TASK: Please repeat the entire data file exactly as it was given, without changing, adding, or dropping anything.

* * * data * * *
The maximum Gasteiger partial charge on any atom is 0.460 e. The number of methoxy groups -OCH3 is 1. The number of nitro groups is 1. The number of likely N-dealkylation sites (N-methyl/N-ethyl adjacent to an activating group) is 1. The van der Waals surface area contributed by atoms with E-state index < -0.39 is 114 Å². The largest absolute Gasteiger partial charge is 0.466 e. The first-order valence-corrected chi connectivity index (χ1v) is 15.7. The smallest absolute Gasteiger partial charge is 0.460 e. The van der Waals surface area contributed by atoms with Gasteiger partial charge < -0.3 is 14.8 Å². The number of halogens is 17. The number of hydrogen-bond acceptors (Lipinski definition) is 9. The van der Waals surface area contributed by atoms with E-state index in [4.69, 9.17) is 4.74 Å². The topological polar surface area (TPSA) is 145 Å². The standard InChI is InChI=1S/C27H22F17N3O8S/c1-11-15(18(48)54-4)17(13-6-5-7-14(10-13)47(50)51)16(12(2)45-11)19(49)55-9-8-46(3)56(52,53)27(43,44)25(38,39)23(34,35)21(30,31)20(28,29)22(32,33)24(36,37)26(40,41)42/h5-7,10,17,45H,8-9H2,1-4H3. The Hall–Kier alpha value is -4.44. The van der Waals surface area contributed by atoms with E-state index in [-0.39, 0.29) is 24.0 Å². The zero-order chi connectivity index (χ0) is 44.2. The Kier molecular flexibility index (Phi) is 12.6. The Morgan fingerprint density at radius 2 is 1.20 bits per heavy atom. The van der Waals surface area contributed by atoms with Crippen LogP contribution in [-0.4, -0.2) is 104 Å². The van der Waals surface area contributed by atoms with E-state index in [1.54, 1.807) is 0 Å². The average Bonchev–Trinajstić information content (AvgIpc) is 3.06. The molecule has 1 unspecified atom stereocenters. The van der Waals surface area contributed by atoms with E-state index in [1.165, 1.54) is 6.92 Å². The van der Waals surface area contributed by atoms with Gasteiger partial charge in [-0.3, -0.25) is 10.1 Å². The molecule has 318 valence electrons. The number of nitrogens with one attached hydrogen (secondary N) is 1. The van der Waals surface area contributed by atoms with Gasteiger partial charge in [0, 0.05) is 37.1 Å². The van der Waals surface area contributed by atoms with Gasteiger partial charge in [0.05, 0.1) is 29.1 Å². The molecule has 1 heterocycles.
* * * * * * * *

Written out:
The maximum Gasteiger partial charge on any atom is 0.460 e. The number of methoxy groups -OCH3 is 1. The number of nitro groups is 1. The number of likely N-dealkylation sites (N-methyl/N-ethyl adjacent to an activating group) is 1. The van der Waals surface area contributed by atoms with E-state index < -0.39 is 114 Å². The largest absolute Gasteiger partial charge is 0.466 e. The first-order valence-corrected chi connectivity index (χ1v) is 15.7. The smallest absolute Gasteiger partial charge is 0.460 e. The van der Waals surface area contributed by atoms with Gasteiger partial charge < -0.3 is 14.8 Å². The number of halogens is 17. The number of hydrogen-bond acceptors (Lipinski definition) is 9. The van der Waals surface area contributed by atoms with E-state index in [4.69, 9.17) is 4.74 Å². The topological polar surface area (TPSA) is 145 Å². The standard InChI is InChI=1S/C27H22F17N3O8S/c1-11-15(18(48)54-4)17(13-6-5-7-14(10-13)47(50)51)16(12(2)45-11)19(49)55-9-8-46(3)56(52,53)27(43,44)25(38,39)23(34,35)21(30,31)20(28,29)22(32,33)24(36,37)26(40,41)42/h5-7,10,17,45H,8-9H2,1-4H3. The Hall–Kier alpha value is -4.44. The van der Waals surface area contributed by atoms with E-state index in [-0.39, 0.29) is 24.0 Å². The zero-order chi connectivity index (χ0) is 44.2. The Kier molecular flexibility index (Phi) is 12.6. The Morgan fingerprint density at radius 2 is 1.20 bits per heavy atom. The van der Waals surface area contributed by atoms with Crippen LogP contribution in [-0.4, -0.2) is 104 Å². The van der Waals surface area contributed by atoms with E-state index in [1.54, 1.807) is 0 Å². The average Bonchev–Trinajstić information content (AvgIpc) is 3.06. The molecule has 1 unspecified atom stereocenters. The van der Waals surface area contributed by atoms with E-state index in [1.165, 1.54) is 6.92 Å². The van der Waals surface area contributed by atoms with Gasteiger partial charge in [-0.3, -0.25) is 10.1 Å². The molecule has 318 valence electrons. The number of nitrogens with one attached hydrogen (secondary N) is 1. The van der Waals surface area contributed by atoms with Gasteiger partial charge in [0, 0.05) is 37.1 Å². The van der Waals surface area contributed by atoms with Gasteiger partial charge in [0.05, 0.1) is 29.1 Å². The molecule has 1 heterocycles.